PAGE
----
Updated 5:26 p.m.
A federal judge today declined to hear a dispute between Patton Boggs and Chevron Corp. over whether the firm can continue to represent plaintiffs' interests in actions against the oil giant.
Patton Boggs filed suit against Chevron Corp. in U.S. District Court for the District of Columbia in November seeking a declaration that the law firm's work on behalf of Ecuadoran plaintiffs did not run afoul of professional conduct standards.
U.S. District Judge Henry Kennedy Jr., in his ruling (PDF), said the trial and appellate judges presiding over actions between Patton Boggs and Chevron are capable of determining whether there's a conflict of interest.
Kennedy called the litigation between Patton Boggs and Chevron “the latest chapter in a sprawling dispute” between the oil company and various parties in Ecuador that are suing over environmental damage. Chevron’s lawyers allege misconduct in the proceedings in Lago Agrio, Ecuador.
In the United States, Patton Boggs is advocating for the plaintiffs in pending, related civil actions in federal and appellate courts. Earlier coverage of the Chevron litigation involving Ecuador is here.
The dispute between Patton Boggs and Chevron in federal district court in Washington centers on the firm’s acquisition of the lobbying and consulting shop the Breaux Lott Leadership Group last July. The Breaux Lott Group—led by former U.S. Senators John Breaux and Trent Lott—had earlier advocated for Chevron in the dispute in Ecuador.
Kennedy said Chevron refused to waive any potential conflict of interest stemming from the law firm’s acquisition of the lobbying shop.
Last November, Patton Boggs made an appearance for the Ecuadoran plaintiffs in an action pending in the U.S. Court of Appeals for the 2nd Circuit. Chevron’s lawyers at Gibson, Dunn & Crutcher told Patton Boggs that its appearance “constitutes a conflict of interest that could result in disqualification.”
That same month, Patton Boggs filed court papers in Washington federal district court in an attempt to get a declaration that its plaintiffs’ work did not pose a conflict. Chevron’s lawyers urged Kennedy to dismiss the civil action, saying Washington federal district court is not the right venue and that the dispute is not “ripe.”
Kennedy said today in his ruling that whether Chevron’s letter to Patton Boggs marks a credible threat of litigation is a “close question.” The letter, the judge said, “does not support the relief that Patton Boggs requests here.”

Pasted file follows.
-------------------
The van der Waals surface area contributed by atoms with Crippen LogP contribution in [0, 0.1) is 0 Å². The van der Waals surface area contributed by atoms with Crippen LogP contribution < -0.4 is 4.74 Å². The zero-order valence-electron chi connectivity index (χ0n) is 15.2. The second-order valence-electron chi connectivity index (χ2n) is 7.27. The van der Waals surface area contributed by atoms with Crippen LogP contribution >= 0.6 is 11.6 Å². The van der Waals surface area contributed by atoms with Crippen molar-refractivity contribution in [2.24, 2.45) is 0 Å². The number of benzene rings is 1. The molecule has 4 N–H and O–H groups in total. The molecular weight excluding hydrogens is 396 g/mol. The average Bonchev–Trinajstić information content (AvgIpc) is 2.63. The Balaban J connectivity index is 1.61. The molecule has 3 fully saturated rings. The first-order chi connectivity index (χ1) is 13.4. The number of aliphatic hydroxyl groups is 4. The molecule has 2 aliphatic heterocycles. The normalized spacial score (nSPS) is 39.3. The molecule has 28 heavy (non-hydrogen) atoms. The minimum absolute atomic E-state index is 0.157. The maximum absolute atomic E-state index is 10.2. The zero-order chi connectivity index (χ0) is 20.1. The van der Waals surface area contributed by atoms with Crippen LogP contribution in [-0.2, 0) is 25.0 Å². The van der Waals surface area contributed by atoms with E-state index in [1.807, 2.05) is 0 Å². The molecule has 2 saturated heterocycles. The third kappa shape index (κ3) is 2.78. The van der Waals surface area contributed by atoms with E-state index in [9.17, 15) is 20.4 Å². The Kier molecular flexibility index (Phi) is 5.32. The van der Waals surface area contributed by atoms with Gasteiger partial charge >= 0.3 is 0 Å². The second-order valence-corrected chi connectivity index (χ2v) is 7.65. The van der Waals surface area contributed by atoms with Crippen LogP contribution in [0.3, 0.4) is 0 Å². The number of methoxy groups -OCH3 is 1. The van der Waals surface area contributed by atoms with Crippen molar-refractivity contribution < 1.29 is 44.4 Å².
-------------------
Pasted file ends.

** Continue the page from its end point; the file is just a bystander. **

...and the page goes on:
The propriety of Patton Boggs’ involvement in litigation against Chevron in federal district and appellate courts is governed by the professional conduct rules of the jurisdictions in which the cases are pending, Kennedy said.
The judge said he would have to examine the law in every jurisdiction—potentially every state—in which Chevron might seek to disqualify Patton Boggs. “This fact is fatal to Patton Boggs’ argument that its suit is ripe,” Kennedy said.
Federal judges who are presiding over cases featuring Patton Boggs and Chevron’s lawyers “are perfectly capable” of resolving the firm’s ethical dilemma, Kennedy said today.
“For this Court to inform all other federal courts that Patton Boggs is qualified to represent the Lago Agrio plaintiffs before those courts would be incredibly intrusive,” Kennedy said.
Patton Boggs partner Charles Talisman in Washington, who serves as the firm's general counsel, was not immediately reached for comment this afternoon on Kennedy's decision.
The Gibson team representing Chevron in the Washington action included partners Thomas Hungar and Theodore Boutrous Jr. Hungar and Boutrous serve as co-chairs of the firm's appellate and constitutional law practice group.
"We are pleased that the district court so swiftly dismissed this frivolous and misguided lawsuit," Boutrous said. "As the court found, in bringing these claims, 'Patton Boggs misunderstands the law.'"
Patton Boggs partner James Tyrrell, Jr. managing partner of the firm's New York and New Jersey offices, said in a statement this evening: “We are disappointed with the Court’s conclusion that Chevron’s threat to disqualify Patton Boggs from its representation of the Ecuadorian plaintiffs is not ripe for judicial resolution in the District of Columbia."
Tyrrell said the firm "acted promptly to resolve this question in a single forum where the lobbying work had been performed rather than in the multiple federal courts in which Chevron initiated discovery proceedings."